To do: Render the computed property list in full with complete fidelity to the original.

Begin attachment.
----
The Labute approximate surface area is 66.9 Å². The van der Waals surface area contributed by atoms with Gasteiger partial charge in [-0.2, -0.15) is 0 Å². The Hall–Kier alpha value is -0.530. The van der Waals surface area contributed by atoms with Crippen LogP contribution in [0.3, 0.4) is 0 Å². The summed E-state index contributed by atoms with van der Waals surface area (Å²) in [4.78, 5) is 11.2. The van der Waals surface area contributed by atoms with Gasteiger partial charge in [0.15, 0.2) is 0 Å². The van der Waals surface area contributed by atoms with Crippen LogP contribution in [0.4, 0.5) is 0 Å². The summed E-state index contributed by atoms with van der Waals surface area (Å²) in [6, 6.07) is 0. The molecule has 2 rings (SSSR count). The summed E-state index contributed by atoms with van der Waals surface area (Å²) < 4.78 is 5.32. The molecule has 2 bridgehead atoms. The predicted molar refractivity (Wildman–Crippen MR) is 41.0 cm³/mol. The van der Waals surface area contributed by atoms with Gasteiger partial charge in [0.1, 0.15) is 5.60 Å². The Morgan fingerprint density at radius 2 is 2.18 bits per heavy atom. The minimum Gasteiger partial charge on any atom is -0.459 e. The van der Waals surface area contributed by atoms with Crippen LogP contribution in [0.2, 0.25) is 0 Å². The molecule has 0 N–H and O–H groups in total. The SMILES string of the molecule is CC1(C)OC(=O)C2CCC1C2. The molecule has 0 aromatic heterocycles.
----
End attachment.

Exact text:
The Labute approximate surface area is 66.9 Å². The van der Waals surface area contributed by atoms with Gasteiger partial charge in [-0.2, -0.15) is 0 Å². The Hall–Kier alpha value is -0.530. The van der Waals surface area contributed by atoms with Crippen LogP contribution in [0.3, 0.4) is 0 Å². The summed E-state index contributed by atoms with van der Waals surface area (Å²) in [4.78, 5) is 11.2. The van der Waals surface area contributed by atoms with Gasteiger partial charge in [0.15, 0.2) is 0 Å². The van der Waals surface area contributed by atoms with Crippen LogP contribution in [0.4, 0.5) is 0 Å². The summed E-state index contributed by atoms with van der Waals surface area (Å²) in [6, 6.07) is 0. The molecule has 2 rings (SSSR count). The summed E-state index contributed by atoms with van der Waals surface area (Å²) < 4.78 is 5.32. The molecule has 2 bridgehead atoms. The predicted molar refractivity (Wildman–Crippen MR) is 41.0 cm³/mol. The van der Waals surface area contributed by atoms with Gasteiger partial charge in [0.1, 0.15) is 5.60 Å². The Morgan fingerprint density at radius 2 is 2.18 bits per heavy atom. The minimum Gasteiger partial charge on any atom is -0.459 e. The van der Waals surface area contributed by atoms with Crippen LogP contribution in [0.2, 0.25) is 0 Å². The molecule has 0 N–H and O–H groups in total. The SMILES string of the molecule is CC1(C)OC(=O)C2CCC1C2. The molecule has 0 aromatic heterocycles.